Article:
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Guitar Special

Yamaha SGB500, SG300, SC600

Yamaha SBG 500

In a way, Yamaha are now copying themselves by producing this cheaper SBG for someone who wants one of their SGs but can't afford the top wack. It shares the same shape, three-piece mahogany neck and Tune-O-Matic styled bridge, but elsewhere economies have been made, and thus we shall relate.

Standing the 500 alongside a veteran SG1000 immediately reveals that the finish is not as deep and glossy, the pickups have been changed for exposed humbuckers in white, there are no coil taps and the black scratchplate has gone on a permanent holiday.

The body is lighter and slightly thinner and the fingerboard is rosewood instead of ebony. The 500's frets don't share the same chunky fatness of the 1000's, but they're equally as well finished and rounded at the edges.

But enough of the nots — what about the haves?

It does have that SG sound, which while not remarkable nor steeped in unmistakable character is a determined basic tone you can work with. If you played the same solo on a hundred different guitars then mixed the result, that boiled down, archetypal twang would be pretty close to the Yamaha. The pickups on this 500 are a shade deeper and bassier than the 1000's so lean slightly more towards the Gibson camp. The fingerboard has a gentle camber, ideal for high string bending, and the scale is a 24¾in stretched over 22 frets.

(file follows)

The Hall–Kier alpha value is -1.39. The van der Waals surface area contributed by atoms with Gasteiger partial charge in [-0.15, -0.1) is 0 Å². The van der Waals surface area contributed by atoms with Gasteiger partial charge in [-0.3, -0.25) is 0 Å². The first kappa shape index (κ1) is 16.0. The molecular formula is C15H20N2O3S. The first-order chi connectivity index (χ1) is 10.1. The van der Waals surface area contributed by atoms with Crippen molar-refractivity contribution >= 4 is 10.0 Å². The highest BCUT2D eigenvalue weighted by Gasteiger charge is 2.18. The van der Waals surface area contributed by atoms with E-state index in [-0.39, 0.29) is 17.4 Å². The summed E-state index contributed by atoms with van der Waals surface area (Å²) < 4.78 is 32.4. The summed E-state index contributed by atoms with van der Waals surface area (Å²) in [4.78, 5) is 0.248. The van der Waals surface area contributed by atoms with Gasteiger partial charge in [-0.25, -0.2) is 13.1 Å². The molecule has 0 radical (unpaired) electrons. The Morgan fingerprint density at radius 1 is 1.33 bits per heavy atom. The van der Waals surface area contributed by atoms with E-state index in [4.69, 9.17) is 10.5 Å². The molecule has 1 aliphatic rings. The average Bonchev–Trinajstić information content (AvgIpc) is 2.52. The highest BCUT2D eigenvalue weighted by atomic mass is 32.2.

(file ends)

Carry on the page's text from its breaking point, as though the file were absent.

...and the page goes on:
The rosewood fingerboard was new, dry and not as fast as it could be, though some concentrated sweating or a drop of neck oil (not the saloon bar variety) should sort that. If anything, the neck was marginally sweeter in the hand than the 1000 as it's been slimmed by about a quarter of an inch. It's also the same thickness from nut to body joint and that helps smooth over fast riffing up and down the neck.